At RP1, fresh and process fruit was completely separated. The berries arriving in truckloads had samples taken from them for cleaning and drying to determine its quality dry weight, which determined price to be paid per truck. The trucks were weighed to determine the weight of the berries which was averagely 75lbs per truck. During this time, pictures of the berries were used to determine the color and graded accordingly. Where a matter arose the grading with the higher value was awarded but in the end only about half of the berries in No.3 (the best) actually deserved (Robert, 1984). This prompted the installation of a light meter system of color grading. It was projected to cost $40000 and required a skilled full time operator that was to be paid an equivalent of the chief berry receiver. To reduce the congestion, a separate receiving plant should be there for the fresh fruit and an independent one for the processed fruit. This is aimed at reducing time used in separating the two. Skilled operators should be hired and take shifts in operation of the meter system. However, they will each earn half the initial amount.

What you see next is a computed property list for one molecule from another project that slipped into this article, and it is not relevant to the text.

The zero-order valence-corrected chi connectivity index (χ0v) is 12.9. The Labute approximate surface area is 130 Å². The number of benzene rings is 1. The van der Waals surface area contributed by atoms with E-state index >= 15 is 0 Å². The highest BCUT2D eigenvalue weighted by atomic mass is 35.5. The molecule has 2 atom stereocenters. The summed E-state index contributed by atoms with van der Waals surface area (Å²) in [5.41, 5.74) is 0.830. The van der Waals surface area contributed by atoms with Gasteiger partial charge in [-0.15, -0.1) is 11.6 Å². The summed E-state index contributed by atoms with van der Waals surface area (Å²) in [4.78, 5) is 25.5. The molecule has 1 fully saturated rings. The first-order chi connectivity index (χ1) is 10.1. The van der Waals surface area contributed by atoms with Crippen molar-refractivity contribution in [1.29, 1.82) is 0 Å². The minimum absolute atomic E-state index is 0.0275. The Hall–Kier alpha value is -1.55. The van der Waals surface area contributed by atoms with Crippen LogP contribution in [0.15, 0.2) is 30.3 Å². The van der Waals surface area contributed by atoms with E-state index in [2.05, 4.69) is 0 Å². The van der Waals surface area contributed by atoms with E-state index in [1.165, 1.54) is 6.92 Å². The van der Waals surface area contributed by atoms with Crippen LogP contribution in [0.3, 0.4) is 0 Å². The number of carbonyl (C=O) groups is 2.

The truckloads were taken to Kiwanee dumper where there were 27 numbered holding bins and each holding 250lbs of berries and the last 3 holding up to 400lbs. These were controlled from a central point. It took up to 7mnutes to do empty a truck. However, delays were experienced when the bins were full, and there was no space for temporary holding. The dumpers holding 400lbs should be increased compared to those holding 250 lbs. This directly saves time and is worth every penny. This reduces amount of berries spoilt in the plant.